More efficient use of energy in the UK would save as much power as could be generated by six new nuclear reactors and shave £7.5bn from energy costs, experts have calculated.
But to achieve such savings would require substantial changes to government policy because there are few incentives for households to carry out the necessary measures, such as insulation, which can take 20 years to pay for themselves via bill savings.
About a quarter of current energy use in heating and electricity could be cut in a “cost-effective” manner producing savings overall in terms of bills, according to the UK Energy Research Centre. Households would save about £270 a year on bills, and more through less tangible improvements such as healthier lifestyles from warmer homes and better air quality.
A further quarter of current domestic energy use could also be cut – reducing the UK’s domestic energy consumption by half, or as much as could be generated by 12 new nuclear reactors the size of Hinkley Point C – but this would require investment, for instance in solid wall insulation, heat pumps and demand management technology, which would be less likely to be repaid in bill savings within 20 years.
Cutting energy use would also reduce carbon dioxide emissions – which have an effect on climate change – and improve quality of life for many by warming homes and reducing air pollution connected to energy generation.
Profit margins at the six biggest energy suppliers, which control most of the UK market, have risen to record levels, the regulator Ofgem said last month. British Gas announced it was raising its prices by more than 12 per cent on some tariffs over the summer.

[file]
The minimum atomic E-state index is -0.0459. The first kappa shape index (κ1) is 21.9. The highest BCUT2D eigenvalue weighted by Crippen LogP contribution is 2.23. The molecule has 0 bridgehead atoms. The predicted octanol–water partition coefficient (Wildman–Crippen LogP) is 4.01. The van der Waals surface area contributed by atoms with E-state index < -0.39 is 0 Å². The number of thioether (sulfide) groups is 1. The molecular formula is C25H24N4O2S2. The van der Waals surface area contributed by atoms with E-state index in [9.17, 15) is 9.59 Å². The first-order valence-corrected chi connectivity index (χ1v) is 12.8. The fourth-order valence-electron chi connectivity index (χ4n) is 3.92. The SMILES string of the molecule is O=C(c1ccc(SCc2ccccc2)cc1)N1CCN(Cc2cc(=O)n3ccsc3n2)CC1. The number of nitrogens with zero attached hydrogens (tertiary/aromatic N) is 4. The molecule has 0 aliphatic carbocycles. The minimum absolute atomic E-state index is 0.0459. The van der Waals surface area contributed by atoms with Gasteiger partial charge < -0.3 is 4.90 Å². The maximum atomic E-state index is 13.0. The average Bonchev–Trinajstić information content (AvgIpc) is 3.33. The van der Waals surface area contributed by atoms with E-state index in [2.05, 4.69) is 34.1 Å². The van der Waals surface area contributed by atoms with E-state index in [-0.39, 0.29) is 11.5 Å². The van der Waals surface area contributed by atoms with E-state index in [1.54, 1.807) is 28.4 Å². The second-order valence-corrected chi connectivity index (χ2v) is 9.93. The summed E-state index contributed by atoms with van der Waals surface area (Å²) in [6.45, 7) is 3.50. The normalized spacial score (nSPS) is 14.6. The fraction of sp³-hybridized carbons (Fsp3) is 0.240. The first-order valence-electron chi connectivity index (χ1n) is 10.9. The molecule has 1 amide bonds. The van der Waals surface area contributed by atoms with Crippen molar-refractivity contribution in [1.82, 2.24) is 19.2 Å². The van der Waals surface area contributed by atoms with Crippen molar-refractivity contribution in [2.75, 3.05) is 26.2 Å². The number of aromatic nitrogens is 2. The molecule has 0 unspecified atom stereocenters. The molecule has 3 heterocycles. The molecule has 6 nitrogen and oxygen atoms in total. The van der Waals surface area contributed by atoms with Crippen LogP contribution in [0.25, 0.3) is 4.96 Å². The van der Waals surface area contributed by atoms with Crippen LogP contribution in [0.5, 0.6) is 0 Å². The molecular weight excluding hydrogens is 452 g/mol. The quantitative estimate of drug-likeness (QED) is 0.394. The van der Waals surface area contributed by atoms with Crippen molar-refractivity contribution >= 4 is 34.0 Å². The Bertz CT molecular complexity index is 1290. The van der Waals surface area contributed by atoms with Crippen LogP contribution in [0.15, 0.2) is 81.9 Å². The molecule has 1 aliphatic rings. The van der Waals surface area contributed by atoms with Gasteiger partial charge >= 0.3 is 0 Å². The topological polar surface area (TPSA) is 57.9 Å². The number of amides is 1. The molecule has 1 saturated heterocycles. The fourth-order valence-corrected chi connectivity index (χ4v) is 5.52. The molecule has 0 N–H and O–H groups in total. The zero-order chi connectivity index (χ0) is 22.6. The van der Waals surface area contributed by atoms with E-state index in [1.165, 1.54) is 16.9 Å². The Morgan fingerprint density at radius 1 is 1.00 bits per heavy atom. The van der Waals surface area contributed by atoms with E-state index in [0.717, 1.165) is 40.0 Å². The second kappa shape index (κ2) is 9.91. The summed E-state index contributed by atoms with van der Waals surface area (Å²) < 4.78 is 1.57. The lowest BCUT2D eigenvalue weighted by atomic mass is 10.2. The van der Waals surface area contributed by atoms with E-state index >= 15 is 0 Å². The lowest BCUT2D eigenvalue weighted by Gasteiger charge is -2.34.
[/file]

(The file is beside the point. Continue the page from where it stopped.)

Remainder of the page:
Current government policy provides few incentives to households to invest in energy-saving measures since the flagship Green Deal policy, providing loans for such improvements, was axed by the last government. However, many households have continued to take measures facilitated by improved technology such as more efficient boilers and low-energy lightbulbs and other appliances. In 2015, according to the report, the average annual energy bill for a dual-fuel household was £490 less than it would have been without such efficiencies.
The use of gas, mostly for heating, has dropped by 27 per cent since 2004, and the use of electricity by households fell 13 per cent in the same period, according to the report entitled Unlocking Britain’s First Fuel.
Jan Rosenow, senior research fellow at the University of Sussex, said many of the potential future improvements were “unlikely to happen” without policy changes.
However, energy bills have continued to rise in real terms to about £1,110 a year, according to the study, in part because of higher fuel costs. If all the possible improvements outlined in the report were made, bills could drop to £560 a year.
Fabrice Leveque, an energy specialist at the environmental charity WWF, said: “This is yet more evidence that a zero-carbon future is in our grasp. However, at the present rate it will take over 100 years for us to ensure our homes are carbon neutral. This is clearly not good enough, and the government must stop dragging its feet and make sure more homes are renovated each year. Our cold and leaky homes pile hundreds of pounds on to people’s fuel bills, can damage their health, and are adding to climate change.”
The UKERC study came amid warnings that millions of customers could end up paying substantially more for their energy as some special tariffs are phased out by suppliers at the end of this month. Households could end up paying more than £400 extra if they fail to switch when they are automatically moved off these special deals and on to standard tariffs. Mark Todd, founder of Energyhelpline, said his company had identified 42 tariffs from 14 suppliers that were due to finish by October.
Separately, Uswitch.com found that one in five households fail to submit regular meter readings, meaning many of them could be paying more than necessary.